How many different APIs do you need to turn on a light?
- Posted: Apr 15, 2016 at 6:00AM
IoT was big at Build this year as you might expect, but one of the announcements/projects seemed to fly a little under the radar, Open Translators to Things (OpenT2T) talked about in this session, Windows in the Smart Home: The Internet of Things and UWP.
So let's give OpenT2T some C4F love... :)
To help application developers more easily interact with the “Things” (e.g. light bulbs) around them, I am delighted today to introduce an alpha version of our new open source project Open Translators to Things (OpenT2T) on GitHub. Our goal is to enable application developers to write once, in an open and interoperable way, the exact same code to access functionalities that are shared across similar Things.
With this blog post, we introduce this new project and invite developers to take a look, check the code demo video, and hopefully join in making this open source project a success.
There are just too many different APIs that application developers need to use today to control very similar “Things” created by different manufacturers or by using different protocols. It was my honor to participate in Santa Clara in the Internet Architecture Board Semantic Interoperability workshop three weeks ago with 40+ participants (from OCF, AllSeen, W3C, Eclipse, OGC and others) to discuss this exact subject. At the workshop, I said that I would share some initial work we are doing on this to inform the conversation.
How many different APIs do you need to turn on a light, or read a temperature?
Things” start with schemas
We believe instead that developers should access a common “schema” across similar Things (e.g. a “Thermostat” or a “Light” schema) with specific properties (e.g. “Temperature” or “OnOff”).
Translating a “Thing” to a common schema
Complementary to “schema” efforts, we also need a “translation” effort: We believe that the task of accessing the specific protocol calls supported by individual Things and turning it, here for example, into the Temperature or OnOff properties, is the job of a “translator” — a small piece of code that takes the input/output of an actual Thing and translates it into a common schema for application developers to access.
The application experience
Application developers (client or cloud apps) can write the same code to control similar devices from different manufacturers, in an open and interoperable way. Developers achieve this by referencing the single category schema associated to similar Things and use the same function call defined by that schema to control them.
For example, suppose you want to write an application to read the temperature from a Texas Instruments CC2650 Sensor Tag. Here are the steps to do this, from the OpenT2T project:
Where we are right now and next steps
As an alpha project, we’re actively developing per our roadmap. Help us develop, test, and file issues. Keep in mind that it’s not ready for real deployment yet. The project is in the following six parts:
How to get involved and join the discussion
Our hope is that developers will check out the project, view an end user and code demo videos, read the tutorial, ask questions, and contribute a first translator for their favorite hardware and overall to the project (please check our initial roadmap).
We are looking forward to continuing the discussions about Translation to Things in the Open Connectivity Foundation and with other groups, such as the Internet Architecture Board Semantic Interoperability workshop participants. Grounding those discussions around real code will help us tremendously.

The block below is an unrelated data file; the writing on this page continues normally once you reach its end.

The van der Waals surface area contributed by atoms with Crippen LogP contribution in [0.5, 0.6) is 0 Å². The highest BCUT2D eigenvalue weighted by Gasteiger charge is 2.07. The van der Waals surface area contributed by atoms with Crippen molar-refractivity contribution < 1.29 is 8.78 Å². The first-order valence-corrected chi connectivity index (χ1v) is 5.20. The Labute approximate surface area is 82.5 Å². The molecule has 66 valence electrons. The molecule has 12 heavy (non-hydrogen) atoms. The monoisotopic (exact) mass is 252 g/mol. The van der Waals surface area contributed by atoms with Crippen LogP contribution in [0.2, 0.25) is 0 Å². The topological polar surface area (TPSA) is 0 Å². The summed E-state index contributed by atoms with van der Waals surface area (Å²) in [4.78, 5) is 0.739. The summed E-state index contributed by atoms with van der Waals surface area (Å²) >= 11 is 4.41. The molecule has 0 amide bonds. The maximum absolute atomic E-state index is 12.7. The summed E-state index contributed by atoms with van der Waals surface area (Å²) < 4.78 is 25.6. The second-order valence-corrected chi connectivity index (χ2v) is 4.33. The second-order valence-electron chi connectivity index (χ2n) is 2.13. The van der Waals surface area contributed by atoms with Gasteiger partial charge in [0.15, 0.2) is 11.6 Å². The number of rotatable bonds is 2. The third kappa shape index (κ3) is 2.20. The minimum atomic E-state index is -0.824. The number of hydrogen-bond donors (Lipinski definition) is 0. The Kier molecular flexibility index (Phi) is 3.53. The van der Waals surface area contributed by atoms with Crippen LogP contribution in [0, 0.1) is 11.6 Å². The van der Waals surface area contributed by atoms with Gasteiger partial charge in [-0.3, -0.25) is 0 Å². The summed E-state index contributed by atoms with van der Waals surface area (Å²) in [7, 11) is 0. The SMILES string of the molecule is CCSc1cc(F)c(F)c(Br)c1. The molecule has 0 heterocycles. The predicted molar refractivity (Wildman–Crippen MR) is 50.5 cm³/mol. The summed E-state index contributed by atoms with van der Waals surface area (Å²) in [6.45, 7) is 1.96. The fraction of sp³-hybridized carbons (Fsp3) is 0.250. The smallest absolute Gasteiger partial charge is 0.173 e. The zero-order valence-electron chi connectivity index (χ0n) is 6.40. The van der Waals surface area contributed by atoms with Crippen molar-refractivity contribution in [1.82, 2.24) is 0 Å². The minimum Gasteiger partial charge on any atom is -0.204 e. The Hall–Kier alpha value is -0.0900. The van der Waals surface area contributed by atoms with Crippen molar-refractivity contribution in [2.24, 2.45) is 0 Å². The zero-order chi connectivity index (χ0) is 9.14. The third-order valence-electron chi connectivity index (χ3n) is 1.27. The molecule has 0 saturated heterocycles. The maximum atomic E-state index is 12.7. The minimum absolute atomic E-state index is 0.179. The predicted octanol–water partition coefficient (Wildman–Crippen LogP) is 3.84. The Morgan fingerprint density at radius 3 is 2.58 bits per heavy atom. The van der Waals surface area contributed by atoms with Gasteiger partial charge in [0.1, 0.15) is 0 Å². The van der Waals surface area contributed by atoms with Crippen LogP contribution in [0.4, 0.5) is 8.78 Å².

We also checked the interest of other IoT developers and manufacturers in many companies in this space and many of them agreed to continue the conversation in the GitHub project. Among them are Sol Salinas (Accenture), Sergey Grebnov (Akvelon Inc), Acer, ASUS, David Plans (BioBeats), Dell, Lenovo, John Cameron (LIFX), Daniel Quant (Multitech), Brad Ree (Nortek), Jonathan Pickett and Charles Prakash Dasari (Schakra Inc.).
Today, we have pushed some alpha code on GitHub to start the conversation around translating Things to common schemas. In time, we hope OpenT2T becomes a vast repository of crowd-sourced cross-platform translators supporting a broad set of hardware Things and constantly curated by a thriving community where similar translators can compete, collaborate, combine, or diverge. Everyone could write a new translator to support a new hardware, from industry organizations to startups, from manufacturers to students, from enterprise to hobbyists. Translators can and will be forked, cloned, patched and discussed publicly: the proven dynamics of open source development will make the best translators associated to the best schemas emerge and provide long-term sustainability.
Any platform. Protocol Independent. Runs on Devices, Gateways or Cloud. Home or Industry.
When similar hardware devices are translated to the same schema, Apps, Cloud rule engines and Voice assistants can target common schemas to provide consistent and delightful experiences.
- Get Started with our step by step guide
- Play with the bits and file issues
- Check out our Roadmap
- Join the #OpenT2T twitter discussion and follow us on GitHub
- Project Overview
- Sample Apps
- Translators on GitHub
- Presentation at the Build Conference (starts at 11'30")
- Paper presented at the Internet Architecture Board (IAB) Semantic Interoperability Workshop March 2016
Open Translators to Things Pillars
This is a quick video we put together to showcase how Open Translators to Things can help users and developers. Do check out other resources available on opentranslatorstothings.org and on github.com/openT2T.
This is a step by step guide to writing your first translator
Get involved at Open Translators to Things...